Tsk, tsk. Forgetting about ye olde BP6 are we? :p

 

ilkhan

Golden Member
Jul 21, 2006
1,120
1
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1: bloomfield is a 2s chip. Its identical to the 1s server chips with some different microcode and has the second QPI link disabled. The extra cost is for 2s validation, more extensive validation, and because business will pay for it
2: theres no reason a consumer can't buy a 2s system and use it for personal use. You just don't see people needing that much CPU power (and those who do, strangely enough, know it and use the 2s systems). The market for 4+s for home use, even for quasi business use (people who do trans-coding for pay, 0-day TV/movie pirating, high end for pay rendering, etc) know that and use the best systems they can afford. a separate market isn't needed.
 

aigomorla

Cases and Cooling Mod PC Gaming Mod Elite Member
Super Moderator
Sep 28, 2005
18,291
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Originally posted by: ChaosDivine
Originally posted by: aigomorla
Third.. we did have a consumer 2p board for the home user. It was called skulltrail, and it was insanely expensive.
Tsk, tsk. Forgetting about ye olde BP6 are we? :p
lol

not many people reading this thread were in the hobby that long to remember a abit bp6. :p
 

Arkaign

Lifer
Oct 27, 2006
20,565
1,042
126
Originally posted by: aigomorla
Originally posted by: ChaosDivine
Originally posted by: aigomorla
Third.. we did have a consumer 2p board for the home user. It was called skulltrail, and it was insanely expensive.
Tsk, tsk. Forgetting about ye olde BP6 are we? :p
lol

not many people reading this thread were in the hobby that long to remember a abit bp6. :p
Heh, I had a BP6 with 512MB of ram, and two Celeron slot-1 333s running at 500mhz. It was a helluva experience using Win2k and trying to get a game to take advantage of it. I think I finally succeeded with a version of Quake 2, but then a patch broke the SMP. It's been a long damned time back, but I just remember it being frustrating and a bit of fun as well.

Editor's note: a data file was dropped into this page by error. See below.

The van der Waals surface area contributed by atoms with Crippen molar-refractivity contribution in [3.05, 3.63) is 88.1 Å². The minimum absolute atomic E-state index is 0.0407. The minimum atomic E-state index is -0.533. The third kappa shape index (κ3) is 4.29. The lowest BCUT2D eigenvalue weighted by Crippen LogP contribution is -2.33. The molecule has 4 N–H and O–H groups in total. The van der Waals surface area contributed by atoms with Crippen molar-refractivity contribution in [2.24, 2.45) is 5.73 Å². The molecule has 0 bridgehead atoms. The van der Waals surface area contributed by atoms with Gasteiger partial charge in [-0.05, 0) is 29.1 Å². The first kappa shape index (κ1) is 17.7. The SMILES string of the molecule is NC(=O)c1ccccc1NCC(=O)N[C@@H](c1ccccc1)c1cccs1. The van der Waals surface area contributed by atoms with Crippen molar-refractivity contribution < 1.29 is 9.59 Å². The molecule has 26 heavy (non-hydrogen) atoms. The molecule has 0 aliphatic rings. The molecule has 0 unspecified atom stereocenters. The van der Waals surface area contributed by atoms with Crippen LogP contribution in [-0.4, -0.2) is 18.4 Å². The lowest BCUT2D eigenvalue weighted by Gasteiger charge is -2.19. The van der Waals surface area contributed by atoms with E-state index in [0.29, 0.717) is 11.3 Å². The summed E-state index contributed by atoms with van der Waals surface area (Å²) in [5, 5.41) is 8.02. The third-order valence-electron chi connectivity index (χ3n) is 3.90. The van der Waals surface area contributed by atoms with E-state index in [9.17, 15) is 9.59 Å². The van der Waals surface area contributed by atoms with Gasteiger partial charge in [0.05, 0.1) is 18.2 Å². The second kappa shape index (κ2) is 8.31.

Apr 20, 2008
10,153
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It just isn't necessary anymore. Todays quads handle everything great and the i7 wipes the floor with everything multithreaded.

No doubt, I always wanted a dual socket P3 when I was younger. To everyone who posted pics of those, thanks. nolstalgia at its finest.
 

Rubycon

Madame President
Aug 10, 2005
17,770
484
126
Originally posted by: aigomorla
Originally posted by: ChaosDivine
Originally posted by: aigomorla
Third.. we did have a consumer 2p board for the home user. It was called skulltrail, and it was insanely expensive.
Tsk, tsk. Forgetting about ye olde BP6 are we? :p
lol

not many people reading this thread were in the hobby that long to remember a abit bp6. :p
I had an 8 way Corollary Pentium Pro system. :Q

http://www.cbronline.com/news/...s_for_8_way_smp_market

 

Meelis S

Member
Mar 14, 2009
34
0
0
Originally posted by: wwswimming
Originally posted by: Meelis S
<<<<Keep in mind that a single i7 or i5 quad will handle nearly anything.
But it would be nice to reduce processing time from month to weak, or from weak to below 2 days,
when only there would be multible slots for cpu-s and u have te possibility to choose more if u need.
plus the 2P systems are compatible with 64 bit spellcheckers. :sun:
But i will let spellchecking go as it goes till 8 soc comes out in good price/speed range. :cool: